Wednesday, February 16, 2011
CLICK, CLICK, CLICK
It is awful to have a closet full of half-finished handwork projects and then come across a photo like this in a book being advertised online. I HAVE to have it, and I have to have it NOW!
So the optimistic part of me says that I'd better buy the book right away, which I do, and the pessimistic part of me reminds me that a) it is probably too hard for your level of knitting expertise, and b) you are too old to learn how to do it. The rational part of me says to go for it and simply put it at the end of the line to do when everything else I've started is finished.
Now this might take a few years, and probably at the age of 90 I won't even be able to hold knitting needles, but optimism wins out and I now have the book in my living room where I can periodically feast my eyes on some unbelieveably beautiful projects.
However, I am almost undone when I look at the instructions for making the flower and read "Cast on 222 stitches." And then I have to work with short rows and a direction that says "wrap" - which I've never met before. Luckily YouTube has videos that help people like me get through these tricky things.
With as simple a thing as "short rows" and "wraps" I can hear you knitters thinking that I am pretty much a rube passing myself off as a knitter. Well, that's not exactly true. I was taught to knit by a babysitter before I was 10 years old (that would be in the dark ages, of course). The first project was baby soakers, forerunners to plastic pants that helped keep little baby "tinkle" from seeping through the cloth diapers. This was before the time of synthetic materials in yarn, so you can just imagine what urine-soaked wool baby soakers smelled like. But if you kept a close eye on the little guy, wet diapers weren't allowed to stay on him or her for very long.
I digress. I made little soakers and doll blankets during the early years. In high school hand-knit argyle socks were the rage, and I made lots of them for my boyfriend. The more garish the better. I could knit a complicated plaid design at the top of the sock using colored angora yarn, turn a neat heel, put in nice gussets and close up a toe so you wouldn't know that is where the sock ended. All that was necessary was to sew up the back seam.
In that period of my life I also knit lots of stocking caps for our frequent forays "up the hill" to various snow camps we always went to. Later, my knitting projects were pretty much limited to little sweaters and hats for my own babies.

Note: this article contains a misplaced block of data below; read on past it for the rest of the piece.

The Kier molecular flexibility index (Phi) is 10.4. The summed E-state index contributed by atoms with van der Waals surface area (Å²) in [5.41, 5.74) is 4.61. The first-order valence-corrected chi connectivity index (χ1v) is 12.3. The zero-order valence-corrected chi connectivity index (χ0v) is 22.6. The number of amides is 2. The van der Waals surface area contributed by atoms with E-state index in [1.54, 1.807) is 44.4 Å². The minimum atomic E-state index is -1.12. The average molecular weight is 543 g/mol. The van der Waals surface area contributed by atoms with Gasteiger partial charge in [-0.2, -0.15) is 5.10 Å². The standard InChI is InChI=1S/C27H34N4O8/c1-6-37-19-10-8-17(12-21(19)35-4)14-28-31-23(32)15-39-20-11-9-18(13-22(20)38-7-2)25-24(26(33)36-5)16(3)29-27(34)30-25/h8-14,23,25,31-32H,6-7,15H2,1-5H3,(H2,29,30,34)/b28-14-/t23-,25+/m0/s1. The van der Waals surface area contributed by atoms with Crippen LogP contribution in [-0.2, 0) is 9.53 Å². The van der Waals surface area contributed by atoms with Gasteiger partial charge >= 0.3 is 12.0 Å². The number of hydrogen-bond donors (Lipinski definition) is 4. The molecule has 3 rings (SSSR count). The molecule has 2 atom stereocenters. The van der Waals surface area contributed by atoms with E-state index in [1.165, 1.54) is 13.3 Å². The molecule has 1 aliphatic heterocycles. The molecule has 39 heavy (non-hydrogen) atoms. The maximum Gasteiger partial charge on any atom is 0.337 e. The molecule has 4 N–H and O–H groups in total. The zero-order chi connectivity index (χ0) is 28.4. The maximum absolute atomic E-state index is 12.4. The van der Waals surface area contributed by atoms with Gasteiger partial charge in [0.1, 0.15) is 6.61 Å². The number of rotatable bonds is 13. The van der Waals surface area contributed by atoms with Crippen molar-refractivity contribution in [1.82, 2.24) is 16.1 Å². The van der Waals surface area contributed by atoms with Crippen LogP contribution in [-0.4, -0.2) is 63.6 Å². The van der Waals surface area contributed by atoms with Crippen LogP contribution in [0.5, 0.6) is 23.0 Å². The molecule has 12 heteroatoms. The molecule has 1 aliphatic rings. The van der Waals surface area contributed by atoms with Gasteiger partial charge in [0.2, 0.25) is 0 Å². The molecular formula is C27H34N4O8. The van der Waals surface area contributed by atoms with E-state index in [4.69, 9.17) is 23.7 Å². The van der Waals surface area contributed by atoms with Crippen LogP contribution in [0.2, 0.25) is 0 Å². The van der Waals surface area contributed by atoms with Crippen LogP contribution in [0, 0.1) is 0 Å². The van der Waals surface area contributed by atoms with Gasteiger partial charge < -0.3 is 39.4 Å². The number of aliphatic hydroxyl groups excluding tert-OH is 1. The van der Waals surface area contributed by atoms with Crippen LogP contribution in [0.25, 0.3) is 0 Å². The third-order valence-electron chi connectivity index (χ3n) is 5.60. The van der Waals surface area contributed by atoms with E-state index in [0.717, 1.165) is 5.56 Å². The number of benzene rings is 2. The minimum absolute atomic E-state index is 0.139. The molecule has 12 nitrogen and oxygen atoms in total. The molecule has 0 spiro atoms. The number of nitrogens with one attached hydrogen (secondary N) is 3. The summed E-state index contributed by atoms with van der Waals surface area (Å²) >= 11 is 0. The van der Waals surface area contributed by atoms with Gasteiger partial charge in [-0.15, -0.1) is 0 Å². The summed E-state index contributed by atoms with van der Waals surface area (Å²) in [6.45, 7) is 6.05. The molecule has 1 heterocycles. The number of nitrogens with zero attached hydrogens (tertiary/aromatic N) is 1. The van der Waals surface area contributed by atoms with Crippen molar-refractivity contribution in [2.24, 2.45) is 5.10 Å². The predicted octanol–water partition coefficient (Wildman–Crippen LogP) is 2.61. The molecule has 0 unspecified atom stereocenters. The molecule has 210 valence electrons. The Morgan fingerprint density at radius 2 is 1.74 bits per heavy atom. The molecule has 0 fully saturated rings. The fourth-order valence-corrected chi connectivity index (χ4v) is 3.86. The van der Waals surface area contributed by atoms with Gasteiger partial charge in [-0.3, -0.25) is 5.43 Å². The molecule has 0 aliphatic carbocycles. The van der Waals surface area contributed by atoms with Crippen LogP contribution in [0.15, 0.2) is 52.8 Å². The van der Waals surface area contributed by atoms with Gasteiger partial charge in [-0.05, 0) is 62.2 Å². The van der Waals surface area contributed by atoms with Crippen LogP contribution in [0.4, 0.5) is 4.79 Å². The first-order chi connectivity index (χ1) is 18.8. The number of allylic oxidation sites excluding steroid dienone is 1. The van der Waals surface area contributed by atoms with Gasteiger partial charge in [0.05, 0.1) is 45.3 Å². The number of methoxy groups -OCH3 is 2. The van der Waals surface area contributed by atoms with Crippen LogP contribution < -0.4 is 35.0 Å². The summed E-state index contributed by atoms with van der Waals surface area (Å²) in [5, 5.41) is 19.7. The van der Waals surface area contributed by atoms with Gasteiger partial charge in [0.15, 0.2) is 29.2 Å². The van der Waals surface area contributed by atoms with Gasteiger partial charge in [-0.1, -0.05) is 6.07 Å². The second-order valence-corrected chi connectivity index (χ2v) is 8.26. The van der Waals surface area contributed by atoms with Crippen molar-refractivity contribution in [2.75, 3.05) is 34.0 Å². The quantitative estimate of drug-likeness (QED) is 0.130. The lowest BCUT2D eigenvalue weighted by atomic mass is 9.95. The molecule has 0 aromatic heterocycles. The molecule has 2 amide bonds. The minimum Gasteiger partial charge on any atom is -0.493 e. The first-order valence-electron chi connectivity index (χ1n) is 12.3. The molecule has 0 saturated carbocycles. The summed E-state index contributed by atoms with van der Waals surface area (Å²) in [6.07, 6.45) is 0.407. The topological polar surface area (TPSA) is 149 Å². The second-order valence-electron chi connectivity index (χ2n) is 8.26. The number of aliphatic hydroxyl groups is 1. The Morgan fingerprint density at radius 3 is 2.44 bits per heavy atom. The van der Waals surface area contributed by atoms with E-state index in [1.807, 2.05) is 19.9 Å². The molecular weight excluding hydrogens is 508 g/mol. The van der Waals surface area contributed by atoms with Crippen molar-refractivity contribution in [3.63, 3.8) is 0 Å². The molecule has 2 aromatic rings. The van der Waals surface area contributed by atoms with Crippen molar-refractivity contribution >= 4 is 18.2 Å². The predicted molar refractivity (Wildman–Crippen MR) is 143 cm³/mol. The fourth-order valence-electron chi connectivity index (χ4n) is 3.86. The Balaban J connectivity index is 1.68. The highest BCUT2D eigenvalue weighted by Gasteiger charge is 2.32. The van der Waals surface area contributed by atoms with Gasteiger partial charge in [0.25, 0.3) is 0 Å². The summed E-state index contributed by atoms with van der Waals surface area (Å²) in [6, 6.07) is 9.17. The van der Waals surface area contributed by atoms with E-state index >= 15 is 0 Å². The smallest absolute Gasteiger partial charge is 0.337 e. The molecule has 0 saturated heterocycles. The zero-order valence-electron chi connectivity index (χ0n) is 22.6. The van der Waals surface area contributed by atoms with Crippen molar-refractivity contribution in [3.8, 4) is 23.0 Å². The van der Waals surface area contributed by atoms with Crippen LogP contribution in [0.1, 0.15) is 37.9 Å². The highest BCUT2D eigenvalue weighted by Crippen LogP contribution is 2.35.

Over the years I've made afghans for all my adult children, and of course knit Christmas Stockings for all the kids and grandkids. Lately I've pretty much limited my knitting to hats for children in foster homes, shelters and for my two smallest granddaughters, now 10 and 8 and who are now looking for something a little classier that a simple stocking hat.
My thinking, when I saw the hat above and the hat below, was that if I could master the steps to producing a hat like these, Olivia and Justine might just find them wearable (though you never know with girls!)
In reviewing the patterns, though, I can see that I'm probably going to need some help. The nearest yarn shop is about 25 miles from my house, so I've got to scout around to see where I might find some "real" knitters who won't mind sharing their knowledge with me. Actually, nosing around in this book makes me realize how far out of touch I really am with what's been going on with knitters.
Old dogs, new tricks. I can do this, I say. The Power of Positive Thinking! All little adages to help me convince myself that I will eventually be able to produce such lovely hats. (After I've finished my other languishing projects, of course.)
The book I bought is shown below: Knitting in the Details: Charming Designs to Knit and Embellish by Louisa Harding. The photography is as stunning as the projects. It's full of hats, sweaters, scarves, handbags and mittens. If the book were larger it would certainly qualify as a Coffee Table tome, kept out in full view so one could feast their eyes on it at any moment of the day.
And luckily it is so appealing that even if I never figure out how to construct a single item, I will remain totally delighted to have it in my possession.